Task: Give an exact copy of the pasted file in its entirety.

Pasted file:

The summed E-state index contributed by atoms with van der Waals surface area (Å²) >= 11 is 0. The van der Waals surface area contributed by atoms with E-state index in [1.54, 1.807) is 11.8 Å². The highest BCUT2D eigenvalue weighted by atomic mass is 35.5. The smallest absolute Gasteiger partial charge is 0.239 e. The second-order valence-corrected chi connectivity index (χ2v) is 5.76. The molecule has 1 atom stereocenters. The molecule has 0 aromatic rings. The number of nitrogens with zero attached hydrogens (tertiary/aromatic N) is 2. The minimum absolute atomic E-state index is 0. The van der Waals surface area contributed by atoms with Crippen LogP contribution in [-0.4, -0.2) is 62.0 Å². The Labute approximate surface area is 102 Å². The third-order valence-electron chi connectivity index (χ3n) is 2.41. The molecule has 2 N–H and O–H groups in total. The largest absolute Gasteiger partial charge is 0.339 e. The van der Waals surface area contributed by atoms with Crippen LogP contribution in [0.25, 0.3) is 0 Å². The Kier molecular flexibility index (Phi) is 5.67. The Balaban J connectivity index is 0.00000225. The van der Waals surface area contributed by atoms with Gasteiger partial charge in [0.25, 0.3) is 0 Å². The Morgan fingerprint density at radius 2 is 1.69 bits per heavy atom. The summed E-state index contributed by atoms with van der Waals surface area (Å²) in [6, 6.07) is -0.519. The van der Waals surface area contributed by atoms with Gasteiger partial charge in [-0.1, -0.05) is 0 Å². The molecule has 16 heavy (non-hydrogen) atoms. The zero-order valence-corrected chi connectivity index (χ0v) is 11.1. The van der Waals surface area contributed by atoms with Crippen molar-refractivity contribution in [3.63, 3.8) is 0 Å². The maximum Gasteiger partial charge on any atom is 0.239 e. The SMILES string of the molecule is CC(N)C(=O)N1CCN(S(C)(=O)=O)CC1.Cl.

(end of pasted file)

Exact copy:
The summed E-state index contributed by atoms with van der Waals surface area (Å²) >= 11 is 0. The van der Waals surface area contributed by atoms with E-state index in [1.54, 1.807) is 11.8 Å². The highest BCUT2D eigenvalue weighted by atomic mass is 35.5. The smallest absolute Gasteiger partial charge is 0.239 e. The second-order valence-corrected chi connectivity index (χ2v) is 5.76. The molecule has 1 atom stereocenters. The molecule has 0 aromatic rings. The number of nitrogens with zero attached hydrogens (tertiary/aromatic N) is 2. The minimum absolute atomic E-state index is 0. The van der Waals surface area contributed by atoms with Crippen LogP contribution in [-0.4, -0.2) is 62.0 Å². The Labute approximate surface area is 102 Å². The third-order valence-electron chi connectivity index (χ3n) is 2.41. The molecule has 2 N–H and O–H groups in total. The largest absolute Gasteiger partial charge is 0.339 e. The van der Waals surface area contributed by atoms with Crippen LogP contribution in [0.25, 0.3) is 0 Å². The Kier molecular flexibility index (Phi) is 5.67. The Balaban J connectivity index is 0.00000225. The van der Waals surface area contributed by atoms with Gasteiger partial charge in [0.25, 0.3) is 0 Å². The Morgan fingerprint density at radius 2 is 1.69 bits per heavy atom. The summed E-state index contributed by atoms with van der Waals surface area (Å²) in [6, 6.07) is -0.519. The van der Waals surface area contributed by atoms with Gasteiger partial charge in [-0.1, -0.05) is 0 Å². The molecule has 16 heavy (non-hydrogen) atoms. The zero-order valence-corrected chi connectivity index (χ0v) is 11.1. The van der Waals surface area contributed by atoms with Crippen molar-refractivity contribution in [3.63, 3.8) is 0 Å². The maximum Gasteiger partial charge on any atom is 0.239 e. The SMILES string of the molecule is CC(N)C(=O)N1CCN(S(C)(=O)=O)CC1.Cl.